Fast-forward a decade, and suddenly, that dream is a reality. I have my own income, and while I obviously have responsibilities that come first, I can essentially buy any game I want if I have enough funds saved up. This freedom is almost dangerous…

In college, I really went wild with that freedom. I bought a beautiful gaming computer that I worked to pay off in installments over a three year period, and suddenly, my Steam library was expanding faster than ever. I was buying games left and right, but I could not possibly catch up on my quickly growing backlog and give each game the attention I normally would—in other words, my eyes were bigger than my stomach.

People holding sliced pizza
The average person would take one slice and be done, but I’d take the whole pizza. I do the same with video games…wait, what was I talking about? Now, I’m just hungry. Photo by on

Today, I am out of college and a bit wiser (not much). I have learned to slow down the pace at which I acquire new games, but I won’t lie, it’s still just as tempting as ever to dive into the game flood and get swept away. It’s practically an addiction! I just love gaming so much and want to experience all the cool games out there.

But we have to set limits for ourselves. There’s no sense in spending money on games you’ll never play! Here’s how I manage my collection.

How to Stay Above Water in the Game Flood

1. Plan Your Budget

I bet you didn’t expect financial advice in a Couch Bandits post, but here we are!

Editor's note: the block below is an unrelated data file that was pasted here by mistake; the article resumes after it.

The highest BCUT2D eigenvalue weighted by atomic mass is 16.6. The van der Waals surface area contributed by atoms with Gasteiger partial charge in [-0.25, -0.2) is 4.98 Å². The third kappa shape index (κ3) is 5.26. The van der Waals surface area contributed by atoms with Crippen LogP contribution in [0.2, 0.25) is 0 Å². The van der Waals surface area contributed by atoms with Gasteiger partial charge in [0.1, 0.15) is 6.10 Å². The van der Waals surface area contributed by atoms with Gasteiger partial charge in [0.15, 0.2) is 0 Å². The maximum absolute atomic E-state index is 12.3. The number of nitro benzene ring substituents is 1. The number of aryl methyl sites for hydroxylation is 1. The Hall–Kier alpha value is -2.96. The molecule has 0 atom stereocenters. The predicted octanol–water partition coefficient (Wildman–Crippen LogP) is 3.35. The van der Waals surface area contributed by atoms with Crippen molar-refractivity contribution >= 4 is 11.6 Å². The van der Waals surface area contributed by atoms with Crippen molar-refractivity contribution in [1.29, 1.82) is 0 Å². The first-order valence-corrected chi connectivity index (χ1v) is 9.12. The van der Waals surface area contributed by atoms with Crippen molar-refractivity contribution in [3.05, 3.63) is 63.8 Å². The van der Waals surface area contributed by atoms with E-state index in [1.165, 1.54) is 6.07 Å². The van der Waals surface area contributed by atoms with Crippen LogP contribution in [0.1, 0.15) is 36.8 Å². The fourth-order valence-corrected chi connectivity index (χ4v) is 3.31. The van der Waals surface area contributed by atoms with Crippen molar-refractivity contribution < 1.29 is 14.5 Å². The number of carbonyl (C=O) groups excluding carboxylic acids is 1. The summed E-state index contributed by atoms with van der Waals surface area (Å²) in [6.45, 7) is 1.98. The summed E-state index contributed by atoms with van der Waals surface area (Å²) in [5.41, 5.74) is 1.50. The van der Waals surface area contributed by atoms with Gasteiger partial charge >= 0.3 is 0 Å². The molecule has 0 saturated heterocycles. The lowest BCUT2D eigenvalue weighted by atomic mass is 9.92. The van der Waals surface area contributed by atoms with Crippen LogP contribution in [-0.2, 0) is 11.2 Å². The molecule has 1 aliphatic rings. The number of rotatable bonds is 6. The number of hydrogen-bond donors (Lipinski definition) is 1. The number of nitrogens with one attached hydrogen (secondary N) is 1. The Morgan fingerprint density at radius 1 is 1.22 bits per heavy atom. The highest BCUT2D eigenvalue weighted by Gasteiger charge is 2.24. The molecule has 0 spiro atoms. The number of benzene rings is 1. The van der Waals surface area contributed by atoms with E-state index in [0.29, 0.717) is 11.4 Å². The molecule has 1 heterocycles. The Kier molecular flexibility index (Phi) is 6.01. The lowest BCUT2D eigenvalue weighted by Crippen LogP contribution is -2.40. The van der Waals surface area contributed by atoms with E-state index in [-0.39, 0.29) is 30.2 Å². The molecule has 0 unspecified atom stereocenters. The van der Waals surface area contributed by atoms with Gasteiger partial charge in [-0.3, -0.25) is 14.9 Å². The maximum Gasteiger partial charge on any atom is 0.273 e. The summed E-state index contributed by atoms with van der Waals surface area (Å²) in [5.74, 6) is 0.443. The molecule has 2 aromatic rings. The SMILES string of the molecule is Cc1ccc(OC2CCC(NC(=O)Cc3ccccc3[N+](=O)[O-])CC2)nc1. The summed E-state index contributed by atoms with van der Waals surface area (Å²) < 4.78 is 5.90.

From my experience, planning your expenses and budgeting is just a plain smart life choice. It may seem like common sense, but it will literally make a world of difference if you sit down and review your finances once a year at the very least. I take stock of my finances about once a month, just to make sure I’m sticking to my larger annual plan.

I won’t get super technical here, as there are plenty of other guides out there to help you with this type of thing, but here’s what I do every year. First, I am lucky enough to have a salaried job. Even so, I wouldn’t plan based on your actual salary, as that number (usually) won’t factor in taxes, so I go by the total amount I get paid each month as a base and round down (I like rounding down, as it gives me extra spending room/cushion for unexpected overspending down the line).

Then, look at your expected expenses broken down by month. I typically allot for rent/mortgage payments first and foremost, then utility expenses, student loan payments, and anything else I know I absolutely need to pay every month. For instance, you may want to factor in insurance payments, car installments, or public transportation expenses. I also like to budget a certain amount to spend on groceries and a ballpark figure for other food expenses, like ordering out, going out to eat, or casual drinking with friends.

In the end, it should look something like this for an average month (numbers are just random—likely very different for everyone):

  • Rent/Mortgage: $1,000
  • Utilities: $150
  • Student Loans: $250
  • Car Payments: $300
  • Food: $400
  • Total per month: $2,100